"Suddenly, I hit the jackpot. Some careless trout bit hard on my lure and the fishermen, who happened to be right there, talked me through the rest.

Reaction #1: My husband, David, came running over beaming with pride and saying. 'Life with you is so exciting!'


Reaction #2: That evening when we came to the dining room for dinner, two men came up to my husband and said, 'David how are you coping?' David looked at them blankly; he had no idea what they were talking about. Of course he didn't. He was the one who thought my catching a fish was exciting. But I knew exactly what they meant. They had expected him to feel diminished, and they went on to make it clear that that's exactly what my success had done to them."


Self theories and brain maps. We know quite a bit about how the brain works these days. We know that certain areas of the brain can be mapped to certain functions, but that the brain is plastic. If a brain function is not used, that area of the brain will be taken over by a function that is being used. It should not surprise us to know then, that if we stop learning our ability to learn actually diminishes. People with a fixed mindset do of course continue to learn, but they learn only small, additive, safe bits of learning that do not threaten the knowledge that they already have. In this way the brain is no longer required to restructure itself much as learning takes place, and so, the ability of people with a fixed mindset are more likely to find their brain capacity or even IQ gradually diminishes.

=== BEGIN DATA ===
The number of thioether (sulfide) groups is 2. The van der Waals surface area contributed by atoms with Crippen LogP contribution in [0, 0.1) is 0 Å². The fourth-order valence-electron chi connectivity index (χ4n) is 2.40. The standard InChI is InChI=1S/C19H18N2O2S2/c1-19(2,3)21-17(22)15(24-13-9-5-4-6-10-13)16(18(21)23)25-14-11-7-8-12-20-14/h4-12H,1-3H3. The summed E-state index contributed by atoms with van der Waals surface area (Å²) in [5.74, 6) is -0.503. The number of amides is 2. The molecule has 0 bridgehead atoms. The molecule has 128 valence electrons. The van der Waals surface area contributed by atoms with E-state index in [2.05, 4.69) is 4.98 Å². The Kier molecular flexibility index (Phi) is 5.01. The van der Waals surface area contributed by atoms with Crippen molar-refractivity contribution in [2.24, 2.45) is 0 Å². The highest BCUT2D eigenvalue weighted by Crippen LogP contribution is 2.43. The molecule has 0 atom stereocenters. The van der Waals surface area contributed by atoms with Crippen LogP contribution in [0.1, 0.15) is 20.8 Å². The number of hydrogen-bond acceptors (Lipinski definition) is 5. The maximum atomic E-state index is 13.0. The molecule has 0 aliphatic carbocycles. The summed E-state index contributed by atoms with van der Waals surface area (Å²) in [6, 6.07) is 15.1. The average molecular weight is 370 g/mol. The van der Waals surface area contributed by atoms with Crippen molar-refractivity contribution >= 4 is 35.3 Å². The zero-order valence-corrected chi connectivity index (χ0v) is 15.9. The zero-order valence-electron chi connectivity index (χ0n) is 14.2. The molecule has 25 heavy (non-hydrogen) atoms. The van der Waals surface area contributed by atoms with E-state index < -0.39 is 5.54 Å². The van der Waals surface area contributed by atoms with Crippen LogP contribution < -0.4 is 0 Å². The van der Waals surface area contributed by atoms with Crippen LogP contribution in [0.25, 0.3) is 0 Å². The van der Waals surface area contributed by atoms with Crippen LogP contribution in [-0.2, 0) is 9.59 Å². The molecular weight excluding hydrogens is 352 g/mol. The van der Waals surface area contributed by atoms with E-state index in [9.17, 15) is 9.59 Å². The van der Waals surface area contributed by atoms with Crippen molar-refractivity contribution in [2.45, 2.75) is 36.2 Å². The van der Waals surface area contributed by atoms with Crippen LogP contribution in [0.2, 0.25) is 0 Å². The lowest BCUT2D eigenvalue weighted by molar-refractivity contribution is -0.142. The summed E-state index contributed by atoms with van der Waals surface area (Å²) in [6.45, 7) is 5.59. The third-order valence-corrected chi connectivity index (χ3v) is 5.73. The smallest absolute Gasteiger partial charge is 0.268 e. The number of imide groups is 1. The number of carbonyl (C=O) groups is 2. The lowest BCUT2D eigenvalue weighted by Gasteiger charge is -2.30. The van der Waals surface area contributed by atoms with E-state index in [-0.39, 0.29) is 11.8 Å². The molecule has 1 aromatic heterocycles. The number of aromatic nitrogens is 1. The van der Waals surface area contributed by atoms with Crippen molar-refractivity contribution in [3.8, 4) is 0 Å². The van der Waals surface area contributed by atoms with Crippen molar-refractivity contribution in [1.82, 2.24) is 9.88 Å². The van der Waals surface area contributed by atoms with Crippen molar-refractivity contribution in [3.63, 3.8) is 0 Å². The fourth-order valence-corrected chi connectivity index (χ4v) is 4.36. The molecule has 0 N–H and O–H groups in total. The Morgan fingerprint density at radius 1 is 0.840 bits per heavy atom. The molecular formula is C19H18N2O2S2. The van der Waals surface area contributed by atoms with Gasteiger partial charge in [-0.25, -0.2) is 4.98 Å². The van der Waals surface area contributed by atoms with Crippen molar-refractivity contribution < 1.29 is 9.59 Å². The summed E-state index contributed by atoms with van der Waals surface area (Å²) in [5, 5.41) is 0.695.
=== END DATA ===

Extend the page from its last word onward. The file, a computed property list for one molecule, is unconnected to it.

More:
Persistence or perseverance. Carol Dweck does not have a lot to say about persistence and perseverance as she was clearly of two minds about it. However in her book "Self-theories" she does address them to some extent as follows:

"Are we saying that dogged persistence is always the best strategy? Not really. While recognizing the importance of confronting obstacles, we can also recognize the importance of knowing when to opt out of a task - say, when it is truly beyond someone's current capabilities or when persisting is too great... The mastery oriented response is one that allows persistence, but does not force anyone to persist when a rational analysis suggests otherwise."